IEC report suggests South Africa’s local government elections be postponed – no later than February 2022

 ·20 Jul 2021

A report commissioned by the Independent Electoral Commission of South Africa (IEC) has found that South Africa’s local government elections will not be free and fair if they are held in October.

The report was overseen by former Deputy Chief Justice Dikgang Moseneke who was asked to review the current conditions and if they are conducive to hold elections.

Moseneke said that the decision considered expert opinion, scientific opinion and the laws around elections. Instead, his team has recommended that the elections should not be held later than February 2022.

Moseneke said that there were specific concerns around the amount of time political parties will have to prepare for elections, as well as the ongoing Covid-19 situation in South Africa.

Mosenke said that the current timetable set for the registration of voters and all the processes around the announcement of the date of the elections, cannot reasonably be kept, given the uncertainty of the lockdown level and restrictions in place.

These restrictions, he said, could still be extended further when the latest deadline – 25 July – is reached.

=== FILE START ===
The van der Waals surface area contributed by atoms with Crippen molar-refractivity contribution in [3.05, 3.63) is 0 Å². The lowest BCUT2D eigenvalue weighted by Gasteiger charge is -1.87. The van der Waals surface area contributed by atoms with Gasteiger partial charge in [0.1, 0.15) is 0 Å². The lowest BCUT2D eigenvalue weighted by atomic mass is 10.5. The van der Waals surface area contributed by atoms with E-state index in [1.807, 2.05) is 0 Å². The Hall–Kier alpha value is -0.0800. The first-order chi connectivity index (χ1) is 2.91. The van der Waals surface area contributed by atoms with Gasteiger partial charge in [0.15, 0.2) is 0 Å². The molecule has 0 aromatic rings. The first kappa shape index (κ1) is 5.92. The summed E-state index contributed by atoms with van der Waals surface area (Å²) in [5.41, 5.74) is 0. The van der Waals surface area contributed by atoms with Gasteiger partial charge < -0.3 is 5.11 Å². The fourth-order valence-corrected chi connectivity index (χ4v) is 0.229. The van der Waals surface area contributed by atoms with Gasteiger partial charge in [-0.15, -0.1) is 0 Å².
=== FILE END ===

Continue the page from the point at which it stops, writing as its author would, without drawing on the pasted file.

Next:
Other specific issues which were identified include:

  • Current lockdown restrictions impede gatherings that could be harmful to political parties;
  • Gatherings for elections could undermine the country’s efforts to contain Covid-19 infections;
  • South Africans are likely to stay away from the polls in large numbers due to concerns around Covid-19.

The finding comes after a number of concerns were raised by political parties about whether elections could be held in a free and fair way.

Specific concerns have been raised around campaigning efforts, which have been impacted by lockdown restrictions.

The elections are currently scheduled to be held on 27 October 2021, however, this has not officially been proclaimed in the government gazette.

The IEC says it will now ‘retreat’ to study the report in-depth and consider how the findings will impact elections going forward, as the report itself is not binding.

It will then make a final determination on the holding of the elections in the next few days.

Read: What to expect from South Africa’s interest rate meeting this week 

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